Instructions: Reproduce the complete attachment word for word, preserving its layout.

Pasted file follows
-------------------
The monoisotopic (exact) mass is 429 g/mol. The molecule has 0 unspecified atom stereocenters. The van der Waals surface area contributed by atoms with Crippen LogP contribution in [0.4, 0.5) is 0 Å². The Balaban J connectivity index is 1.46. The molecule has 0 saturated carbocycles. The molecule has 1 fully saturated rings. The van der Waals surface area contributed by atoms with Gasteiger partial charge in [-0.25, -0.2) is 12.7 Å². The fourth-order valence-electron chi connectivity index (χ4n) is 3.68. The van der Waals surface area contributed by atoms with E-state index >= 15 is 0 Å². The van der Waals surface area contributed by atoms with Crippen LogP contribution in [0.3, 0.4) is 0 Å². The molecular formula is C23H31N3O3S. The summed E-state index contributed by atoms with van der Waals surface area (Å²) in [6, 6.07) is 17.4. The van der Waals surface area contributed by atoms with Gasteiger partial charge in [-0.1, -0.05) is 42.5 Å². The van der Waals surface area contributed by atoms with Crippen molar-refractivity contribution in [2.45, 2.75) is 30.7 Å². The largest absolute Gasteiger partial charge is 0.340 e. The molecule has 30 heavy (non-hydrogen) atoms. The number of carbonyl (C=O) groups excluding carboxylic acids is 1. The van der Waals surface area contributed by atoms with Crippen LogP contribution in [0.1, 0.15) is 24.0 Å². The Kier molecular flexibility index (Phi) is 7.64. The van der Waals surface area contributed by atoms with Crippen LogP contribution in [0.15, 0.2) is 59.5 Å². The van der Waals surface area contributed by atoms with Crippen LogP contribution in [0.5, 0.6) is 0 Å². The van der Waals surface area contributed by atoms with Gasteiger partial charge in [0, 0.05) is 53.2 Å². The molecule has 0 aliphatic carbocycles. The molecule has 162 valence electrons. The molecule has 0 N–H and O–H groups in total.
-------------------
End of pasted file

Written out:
The monoisotopic (exact) mass is 429 g/mol. The molecule has 0 unspecified atom stereocenters. The van der Waals surface area contributed by atoms with Crippen LogP contribution in [0.4, 0.5) is 0 Å². The Balaban J connectivity index is 1.46. The molecule has 0 saturated carbocycles. The molecule has 1 fully saturated rings. The van der Waals surface area contributed by atoms with Gasteiger partial charge in [-0.25, -0.2) is 12.7 Å². The fourth-order valence-electron chi connectivity index (χ4n) is 3.68. The van der Waals surface area contributed by atoms with E-state index >= 15 is 0 Å². The van der Waals surface area contributed by atoms with Crippen LogP contribution in [0.3, 0.4) is 0 Å². The molecular formula is C23H31N3O3S. The summed E-state index contributed by atoms with van der Waals surface area (Å²) in [6, 6.07) is 17.4. The van der Waals surface area contributed by atoms with Gasteiger partial charge in [-0.1, -0.05) is 42.5 Å². The van der Waals surface area contributed by atoms with Crippen molar-refractivity contribution in [2.45, 2.75) is 30.7 Å². The largest absolute Gasteiger partial charge is 0.340 e. The molecule has 30 heavy (non-hydrogen) atoms. The number of carbonyl (C=O) groups excluding carboxylic acids is 1. The van der Waals surface area contributed by atoms with Crippen LogP contribution in [0.1, 0.15) is 24.0 Å². The Kier molecular flexibility index (Phi) is 7.64. The van der Waals surface area contributed by atoms with Crippen LogP contribution in [0.15, 0.2) is 59.5 Å². The van der Waals surface area contributed by atoms with Crippen LogP contribution in [0.5, 0.6) is 0 Å². The van der Waals surface area contributed by atoms with Gasteiger partial charge in [0, 0.05) is 53.2 Å². The molecule has 0 aliphatic carbocycles. The molecule has 162 valence electrons. The molecule has 0 N–H and O–H groups in total.